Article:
Kent Economic Summit: 2020 will be ‘year of big announcements’

DOVER — Discussing the fruits of public/private partnerships and the ever present need for a highly skilled workforce were the two dominant themes at the 11th annual Kent County Economic Development Summit on Tuesday morning.

The summit, hosted at Delaware Technical Community College’s Terry Campus in Dover, featured keynote speaker Gov. John Carney and two speaker panels on attracting new talent and businesses to the county.

During his remarks, Gov. Carney noted the cascading effect a strong economy has on the region.
“I learned a long time ago, if you have a strong and growing economy, everything that we have to do on the state government side gets a heck of a lot easier,” he said.

“When people are working, they’re happy and they’re able to support their families, able to send their kids to college and save for retirement, buy something new for their house or buy a new car.”

Closing the skills gap
Stressing the importance of closing a skills gap for workers in fields that require skilled labor and science and technology-based skills, Gov. Carney said more people working would help fill the state’s coffers.

“I started off this term with a $350- to $400 million deficit. When your economy is strong and people are working, they’re paying taxes,” he said.
“We’ve been able to work through that budget deficit with additional revenue that’s come in through lots of different sectors.”

The annual summit brings hundreds of business owners, government workers and community organization staffers together to provide information on the goods and services in central Delaware, networking opportunities and guidance for entrepreneurs and established businesses alike.

During a panel discussion on attracting businesses and creating opportunities — that included several local government planners, managers and administrator — 2020 was alluded to as a year with the potential of “big announcements.”
Kent County Administrator Michael Petit de Mange noted that the area north of the Dover Air Force Base may be the next slated for a “master planning” treatment.

Long dormant project
The long dormant project to develop a “civil air terminal” through joint use of a portion of the federally-owned base has gotten renewed attention under Kent Economic Partnership (KEP) director Linda Parkowski’s watch, he said.
According to Ms. Parkowski, a consultant is currently in the process of examining potential uses for the civil air terminal.

“Last year we went to an air cargo trade show and showed two airport developers what we had, but they said ‘all you have here is a vision, you haven’t done any market analysis to determine the best uses,’” she said.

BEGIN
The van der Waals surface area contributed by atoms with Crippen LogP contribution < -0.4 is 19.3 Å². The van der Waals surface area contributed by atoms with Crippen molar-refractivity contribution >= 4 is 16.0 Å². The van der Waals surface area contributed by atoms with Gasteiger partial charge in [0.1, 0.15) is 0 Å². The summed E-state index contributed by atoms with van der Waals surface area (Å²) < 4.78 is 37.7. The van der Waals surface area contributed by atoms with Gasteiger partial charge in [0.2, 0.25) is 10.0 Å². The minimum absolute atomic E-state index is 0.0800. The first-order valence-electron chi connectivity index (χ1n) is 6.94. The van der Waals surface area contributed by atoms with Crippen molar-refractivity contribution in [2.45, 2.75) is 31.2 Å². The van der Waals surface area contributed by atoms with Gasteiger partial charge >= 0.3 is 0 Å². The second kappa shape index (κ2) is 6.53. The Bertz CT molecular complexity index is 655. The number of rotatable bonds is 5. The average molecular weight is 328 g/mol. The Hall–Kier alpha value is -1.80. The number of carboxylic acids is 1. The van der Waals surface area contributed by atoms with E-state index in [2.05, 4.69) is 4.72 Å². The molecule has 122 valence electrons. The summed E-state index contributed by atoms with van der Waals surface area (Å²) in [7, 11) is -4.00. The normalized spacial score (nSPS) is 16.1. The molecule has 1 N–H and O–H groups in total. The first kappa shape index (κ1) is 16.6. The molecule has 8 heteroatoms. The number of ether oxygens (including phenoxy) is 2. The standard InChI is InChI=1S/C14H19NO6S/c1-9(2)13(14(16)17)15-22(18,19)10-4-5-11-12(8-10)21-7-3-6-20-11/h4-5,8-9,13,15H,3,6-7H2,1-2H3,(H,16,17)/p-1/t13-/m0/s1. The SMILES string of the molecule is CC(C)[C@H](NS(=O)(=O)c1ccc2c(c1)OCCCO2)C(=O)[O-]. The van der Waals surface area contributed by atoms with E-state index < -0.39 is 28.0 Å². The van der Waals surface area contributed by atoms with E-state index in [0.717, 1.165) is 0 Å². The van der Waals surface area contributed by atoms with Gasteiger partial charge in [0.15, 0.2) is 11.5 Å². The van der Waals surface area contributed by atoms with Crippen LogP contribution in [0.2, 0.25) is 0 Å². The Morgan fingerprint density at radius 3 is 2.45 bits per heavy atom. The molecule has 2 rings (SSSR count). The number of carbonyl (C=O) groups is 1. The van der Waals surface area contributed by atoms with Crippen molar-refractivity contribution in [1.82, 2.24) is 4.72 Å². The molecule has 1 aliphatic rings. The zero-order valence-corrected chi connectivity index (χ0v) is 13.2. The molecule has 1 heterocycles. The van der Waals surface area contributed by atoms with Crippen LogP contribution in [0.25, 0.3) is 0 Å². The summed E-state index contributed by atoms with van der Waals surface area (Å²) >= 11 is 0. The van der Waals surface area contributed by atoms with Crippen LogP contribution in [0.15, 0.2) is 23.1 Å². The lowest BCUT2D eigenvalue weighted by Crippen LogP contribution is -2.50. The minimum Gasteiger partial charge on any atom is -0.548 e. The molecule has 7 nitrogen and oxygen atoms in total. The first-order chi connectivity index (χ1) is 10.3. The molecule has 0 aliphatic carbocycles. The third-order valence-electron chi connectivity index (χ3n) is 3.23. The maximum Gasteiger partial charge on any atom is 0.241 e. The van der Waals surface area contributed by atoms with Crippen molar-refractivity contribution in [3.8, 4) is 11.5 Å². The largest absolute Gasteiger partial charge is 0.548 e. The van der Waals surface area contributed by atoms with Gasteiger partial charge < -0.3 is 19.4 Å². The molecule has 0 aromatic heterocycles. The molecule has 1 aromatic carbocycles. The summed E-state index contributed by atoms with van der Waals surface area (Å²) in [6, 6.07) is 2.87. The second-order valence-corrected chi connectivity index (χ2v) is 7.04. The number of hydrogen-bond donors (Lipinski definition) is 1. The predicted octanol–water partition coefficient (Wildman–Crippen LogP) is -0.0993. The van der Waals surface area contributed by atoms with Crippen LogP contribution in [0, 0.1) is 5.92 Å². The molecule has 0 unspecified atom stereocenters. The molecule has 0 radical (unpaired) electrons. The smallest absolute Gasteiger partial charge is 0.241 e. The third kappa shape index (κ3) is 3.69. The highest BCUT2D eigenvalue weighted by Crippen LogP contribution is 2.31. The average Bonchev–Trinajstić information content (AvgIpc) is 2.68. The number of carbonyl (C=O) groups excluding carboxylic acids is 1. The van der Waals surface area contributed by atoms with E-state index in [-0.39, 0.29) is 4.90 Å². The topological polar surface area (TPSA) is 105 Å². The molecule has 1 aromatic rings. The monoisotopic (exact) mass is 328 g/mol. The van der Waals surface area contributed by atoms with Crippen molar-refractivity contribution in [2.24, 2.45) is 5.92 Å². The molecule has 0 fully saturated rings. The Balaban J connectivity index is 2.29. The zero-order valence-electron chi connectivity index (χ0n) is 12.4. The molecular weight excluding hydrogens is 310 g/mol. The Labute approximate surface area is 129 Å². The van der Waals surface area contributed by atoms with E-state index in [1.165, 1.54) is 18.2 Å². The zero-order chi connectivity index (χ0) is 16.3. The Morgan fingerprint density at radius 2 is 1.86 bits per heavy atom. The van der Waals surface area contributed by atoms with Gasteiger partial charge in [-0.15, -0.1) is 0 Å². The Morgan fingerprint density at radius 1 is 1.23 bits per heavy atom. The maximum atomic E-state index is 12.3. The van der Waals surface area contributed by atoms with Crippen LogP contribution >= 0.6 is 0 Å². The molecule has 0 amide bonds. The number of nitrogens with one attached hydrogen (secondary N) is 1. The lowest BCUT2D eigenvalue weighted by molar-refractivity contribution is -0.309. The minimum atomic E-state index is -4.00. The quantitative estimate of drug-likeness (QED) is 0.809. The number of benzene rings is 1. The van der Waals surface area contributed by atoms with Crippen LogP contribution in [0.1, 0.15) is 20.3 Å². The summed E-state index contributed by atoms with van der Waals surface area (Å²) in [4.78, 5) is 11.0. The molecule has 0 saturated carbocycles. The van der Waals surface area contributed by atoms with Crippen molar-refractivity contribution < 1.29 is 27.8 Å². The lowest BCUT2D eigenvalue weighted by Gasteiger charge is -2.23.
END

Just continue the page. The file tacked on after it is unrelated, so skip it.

“So DelDOT, the Delaware Prosperity Partnership, the City of Dover and the KEP hired a consultant that started working on a study about three weeks ago.

“They’ll be looking at what the best use of it would realistically be. Should it be cargo, should it be a fixed-base operation, should it be passenger, should it be a training school or should it be nothing? So finally, after 30 years, we will know what should happen at the civil air terminal.

“We’re hoping at the end of this year the study will be done.”
Depending on the results of the study, the area north of the base may be planned with an “employment center” in mind, Mr. Petit de Mange said.
As far as Dover is concerned, city planning director Dave Hugg was secretive, albeit hopeful, about possible upcoming developments.

“For 2020, I’d just like to look back and have a couple big announcements,” he said. “We’re in talks right now with an urban agriculture business that would really change the face of our business park.
“There will also be two new office buildings downtown, but I can’t tell you who the tenants are yet.”

For Mr. Hugg, the change that’s spurred the most economic activity of late has been inter-agency and business professional collaboration.

Location ideally suited
“Our location is ideally suited for a lot of big companies and businesses who may have overlooked us in the past,” he said.
“But, probably our greatest strength right now is that we all (stakeholders) know each other, like each other and are working closely together.

“I’ve been in this business a long time and this is the first I can remember that we’re working together at this kind of level on these projects.”

Staff writer Ian Gronau can be reached at 741-8272 or igronau@newszap.com

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